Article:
• a lower proportion of children than parents expressed high satisfaction (just under half the children, compared with around 60% of parents); and
    • a higher proportion of children than parents expressed low satisfaction (20-22% vs 10-13%).

Figure 3.1 Ratings of satisfaction with relationship with biological children (reported by parents) and with biological parents (reported by children aged 15 or more years)

Figure 3.1 Ratings of satisfaction with relationship with biological children (reported by parents) and with biological parents (reported by children aged 15 or more years)

Note: High satisfaction refers to ratings of 9 or 10 on a scale ranging from 0, "completely satisfied" to 10, "completely satisfied".
Source: HILDA 2004

Figures 3.2 and 3.3 present the proportion of parents in different age groups who reported high satisfaction (ratings of 9 or 10) with their relationship with their biological children and the proportion of children in different age groups who indicated high satisfaction with their relationship with their biological parents.

Figure 3.2 Parents who reported high satisfaction with their relationship with their biological children, by parents' age

Figure 3.2 Parents who reported high satisfaction with their relationship with their biological children, by parents' age

Note: High satisfaction refers to ratings of 9 or 10 on a scale ranging from 0, "completely satisfied" to 10, "completely satisfied". Results for fathers under 25 years old are not presented owing to the small number of respondents in this group.
Source: HILDA 2004

Figure 3.3 Children who reported high satisfaction with their relationship with their biological parents, by children's age

Figure 3.3 Children who reported high satisfaction with their relationship with their biological parents, by children's age

Note: High satisfaction refers to ratings of 9 or 10 on a scale ranging from 0, "completely satisfied" to 10, "completely satisfied".
Source: HILDA 2004

Parents

For both fathers and mothers, the proportion reporting high satisfaction first declined with age, then increased, reflecting a "U-shaped" relationship between high satisfaction and age.

  • The oldest fathers and mothers (65 years or more) were the most likely to report high satisfaction (fathers: 69%; mothers: 73%), followed by the youngest groups (fathers aged 25-34 years: 64%; mothers aged less than 25 years: 67%).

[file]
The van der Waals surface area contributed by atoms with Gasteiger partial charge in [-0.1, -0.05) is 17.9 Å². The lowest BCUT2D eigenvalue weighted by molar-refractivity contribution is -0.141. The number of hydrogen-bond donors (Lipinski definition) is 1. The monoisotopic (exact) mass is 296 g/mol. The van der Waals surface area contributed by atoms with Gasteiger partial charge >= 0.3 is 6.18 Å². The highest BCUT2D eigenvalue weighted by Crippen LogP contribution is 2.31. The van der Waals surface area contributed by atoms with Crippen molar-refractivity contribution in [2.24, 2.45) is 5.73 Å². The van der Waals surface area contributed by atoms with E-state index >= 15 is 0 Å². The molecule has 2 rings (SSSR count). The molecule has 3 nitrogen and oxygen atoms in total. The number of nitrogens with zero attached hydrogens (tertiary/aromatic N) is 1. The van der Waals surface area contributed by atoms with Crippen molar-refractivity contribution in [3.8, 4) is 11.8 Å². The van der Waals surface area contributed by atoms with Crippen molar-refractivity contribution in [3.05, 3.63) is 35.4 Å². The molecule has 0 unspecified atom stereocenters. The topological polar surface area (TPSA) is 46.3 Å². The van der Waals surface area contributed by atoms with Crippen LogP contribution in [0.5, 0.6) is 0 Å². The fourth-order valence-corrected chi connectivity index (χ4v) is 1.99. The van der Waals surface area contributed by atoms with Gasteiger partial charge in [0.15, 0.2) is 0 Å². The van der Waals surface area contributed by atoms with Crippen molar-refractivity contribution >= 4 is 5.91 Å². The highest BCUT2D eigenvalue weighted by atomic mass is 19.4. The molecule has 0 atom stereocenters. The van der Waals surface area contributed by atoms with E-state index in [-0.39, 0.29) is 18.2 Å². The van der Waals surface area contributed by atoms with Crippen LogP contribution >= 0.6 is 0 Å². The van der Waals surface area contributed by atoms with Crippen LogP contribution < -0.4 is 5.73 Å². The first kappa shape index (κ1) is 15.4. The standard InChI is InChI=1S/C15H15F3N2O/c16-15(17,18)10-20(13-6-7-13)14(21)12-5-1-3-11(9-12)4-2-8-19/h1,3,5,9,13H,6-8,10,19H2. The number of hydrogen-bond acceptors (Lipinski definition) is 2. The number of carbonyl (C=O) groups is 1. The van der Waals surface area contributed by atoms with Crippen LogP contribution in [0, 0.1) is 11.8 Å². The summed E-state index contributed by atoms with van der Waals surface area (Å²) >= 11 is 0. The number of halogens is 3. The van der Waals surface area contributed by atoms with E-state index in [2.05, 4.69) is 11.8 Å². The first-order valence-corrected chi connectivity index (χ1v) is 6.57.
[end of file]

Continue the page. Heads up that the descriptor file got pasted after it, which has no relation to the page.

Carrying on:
• Those who were least likely to report high satisfaction were fathers aged 35-44 years and 45-54 years (49-51%) and mothers aged 45-54 years (53%).

Children aged 15 years and older

  • The oldest sons and daughters (aged 55 or more years) were the most likely to express high satisfaction (62% and 64% respectively), followed by the second oldest sons and daughters (aged 45-54 years) (53% each).
  • Sons aged 35-44 years were the least likely of all sons to express high satisfaction (41% vs 46-62%), while teenage girls were least likely of all daughters to report high satisfaction (40% vs 48-64%).

Satisfaction with relationships between step-parents and step-children

Figure 3.4 shows the patterns of satisfaction ratings provided by relevant respondents aged 15 years and older regarding their relationship with their step-parents and/or step-children.

  • Each of the three levels of satisfaction (high, moderate or low) was indicated by no more than two-fifths of the step-parents.
  • Parents' satisfaction with their relationships with their step-children was considerably lower than that reported for relationships with biological children. Whereas around 60% of parents indicated high satisfaction with their relationship with their biological children, high satisfaction with relationships with step-children was expressed by only 31-39% of step-parents.

Figure 3.4 Ratings of satisfaction with relationships with step-children (reported by step-parents) and with step-parents (reported by step-children aged 15 or more years)

Figure 3.4 Ratings of satisfaction with relationships with step-children (reported by step-parents) and with step-parents (reported by step-children aged 15 or more years)

Note: High satisfaction refers to ratings of 9 or 10 on a scale ranging from 0, "completely satisfied" to 10, "completely satisfied".
Source: HILDA 2004

  • Likewise, children's satisfaction with their relationship with their step-parents was lower than that reported for relationships with biological parents. Whereas nearly half the sons and daughters expressed high satisfaction with their relationships with their biological parents, only 30-34% of step-sons and step-daughters provided such favourable views about their relationship with their step-parents.
  • Compared with step-fathers, step-mothers were less likely to report high satisfaction (31% vs 39%) and more likely report low satisfaction (41% vs 30%).
  • Step-daughters were more likely than step-sons to indicate low satisfaction (44% vs 34%).

Figures 3.5 and 3.6 show the extent to which step-parents and step-children of different ages were highly satisfied with their relationship with each other.

Figure 3.5 Respondents who reported high satisfaction with their relationship with their step-children, by step-parents' age

Figure 3.5 Respondents who reported high satisfaction with their relationship with their step-children, by step-parents' age

Note: High satisfaction refers to ratings of 9 or 10 on a scale ranging from 0, "completely satisfied" to 10, "completely satisfied".
Source: HILDA 2004

Figure 3.6 Respondents who reported high satisfaction with their relationship with their step-parent, by step-children's age

Figure 3.6 Respondents who reported high satisfaction with their relationship with their step-parent, by step-children's age

Note: High satisfaction refers to ratings of 9 or 10 on a scale ranging from 0, "completely satisfied" to 10, "completely satisfied". Results for step-daughters aged 55 or over are not provided owing to the small number of respondents in this group.
Source: HILDA 2004

Step-parents